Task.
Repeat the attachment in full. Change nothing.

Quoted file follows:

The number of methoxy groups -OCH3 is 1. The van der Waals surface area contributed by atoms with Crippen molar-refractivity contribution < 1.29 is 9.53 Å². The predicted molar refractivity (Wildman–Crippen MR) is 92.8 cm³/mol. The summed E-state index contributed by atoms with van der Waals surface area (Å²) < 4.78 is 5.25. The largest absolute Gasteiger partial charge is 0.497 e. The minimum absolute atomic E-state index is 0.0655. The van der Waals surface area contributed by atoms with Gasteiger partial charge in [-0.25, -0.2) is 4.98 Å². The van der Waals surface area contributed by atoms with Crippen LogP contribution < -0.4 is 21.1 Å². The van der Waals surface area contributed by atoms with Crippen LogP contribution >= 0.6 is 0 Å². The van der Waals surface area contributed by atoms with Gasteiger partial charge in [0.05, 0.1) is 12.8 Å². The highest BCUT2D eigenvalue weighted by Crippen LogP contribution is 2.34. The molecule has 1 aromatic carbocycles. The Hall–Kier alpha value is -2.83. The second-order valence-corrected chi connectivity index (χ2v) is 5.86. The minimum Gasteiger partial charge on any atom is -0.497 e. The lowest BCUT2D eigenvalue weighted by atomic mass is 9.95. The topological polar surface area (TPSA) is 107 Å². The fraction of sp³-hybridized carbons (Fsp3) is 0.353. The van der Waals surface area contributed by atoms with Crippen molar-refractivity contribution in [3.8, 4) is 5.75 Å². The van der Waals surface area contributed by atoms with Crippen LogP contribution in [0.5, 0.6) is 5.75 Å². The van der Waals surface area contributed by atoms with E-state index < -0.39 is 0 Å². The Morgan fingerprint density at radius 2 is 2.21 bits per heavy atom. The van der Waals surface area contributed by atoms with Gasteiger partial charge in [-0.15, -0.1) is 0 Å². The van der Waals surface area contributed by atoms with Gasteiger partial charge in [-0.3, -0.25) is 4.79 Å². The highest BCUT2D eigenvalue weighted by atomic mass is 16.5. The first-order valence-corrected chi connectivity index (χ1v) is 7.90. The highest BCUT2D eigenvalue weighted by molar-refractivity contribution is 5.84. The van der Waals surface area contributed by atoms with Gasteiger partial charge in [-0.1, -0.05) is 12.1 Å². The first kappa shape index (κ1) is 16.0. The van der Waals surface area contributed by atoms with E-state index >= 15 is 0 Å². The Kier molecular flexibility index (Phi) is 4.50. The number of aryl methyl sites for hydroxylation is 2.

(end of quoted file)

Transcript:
The number of methoxy groups -OCH3 is 1. The van der Waals surface area contributed by atoms with Crippen molar-refractivity contribution < 1.29 is 9.53 Å². The predicted molar refractivity (Wildman–Crippen MR) is 92.8 cm³/mol. The summed E-state index contributed by atoms with van der Waals surface area (Å²) < 4.78 is 5.25. The largest absolute Gasteiger partial charge is 0.497 e. The minimum absolute atomic E-state index is 0.0655. The van der Waals surface area contributed by atoms with Gasteiger partial charge in [-0.25, -0.2) is 4.98 Å². The van der Waals surface area contributed by atoms with Crippen LogP contribution < -0.4 is 21.1 Å². The van der Waals surface area contributed by atoms with Crippen LogP contribution >= 0.6 is 0 Å². The van der Waals surface area contributed by atoms with Gasteiger partial charge in [0.05, 0.1) is 12.8 Å². The highest BCUT2D eigenvalue weighted by Crippen LogP contribution is 2.34. The molecule has 1 aromatic carbocycles. The Hall–Kier alpha value is -2.83. The second-order valence-corrected chi connectivity index (χ2v) is 5.86. The minimum Gasteiger partial charge on any atom is -0.497 e. The lowest BCUT2D eigenvalue weighted by atomic mass is 9.95. The topological polar surface area (TPSA) is 107 Å². The fraction of sp³-hybridized carbons (Fsp3) is 0.353. The van der Waals surface area contributed by atoms with Crippen molar-refractivity contribution in [3.8, 4) is 5.75 Å². The van der Waals surface area contributed by atoms with Crippen LogP contribution in [0.5, 0.6) is 5.75 Å². The van der Waals surface area contributed by atoms with E-state index < -0.39 is 0 Å². The Morgan fingerprint density at radius 2 is 2.21 bits per heavy atom. The van der Waals surface area contributed by atoms with Gasteiger partial charge in [-0.15, -0.1) is 0 Å². The van der Waals surface area contributed by atoms with Gasteiger partial charge in [-0.3, -0.25) is 4.79 Å². The highest BCUT2D eigenvalue weighted by atomic mass is 16.5. The first-order valence-corrected chi connectivity index (χ1v) is 7.90. The highest BCUT2D eigenvalue weighted by molar-refractivity contribution is 5.84. The van der Waals surface area contributed by atoms with Gasteiger partial charge in [-0.1, -0.05) is 12.1 Å². The first kappa shape index (κ1) is 16.0. The van der Waals surface area contributed by atoms with E-state index >= 15 is 0 Å². The Kier molecular flexibility index (Phi) is 4.50. The number of aryl methyl sites for hydroxylation is 2.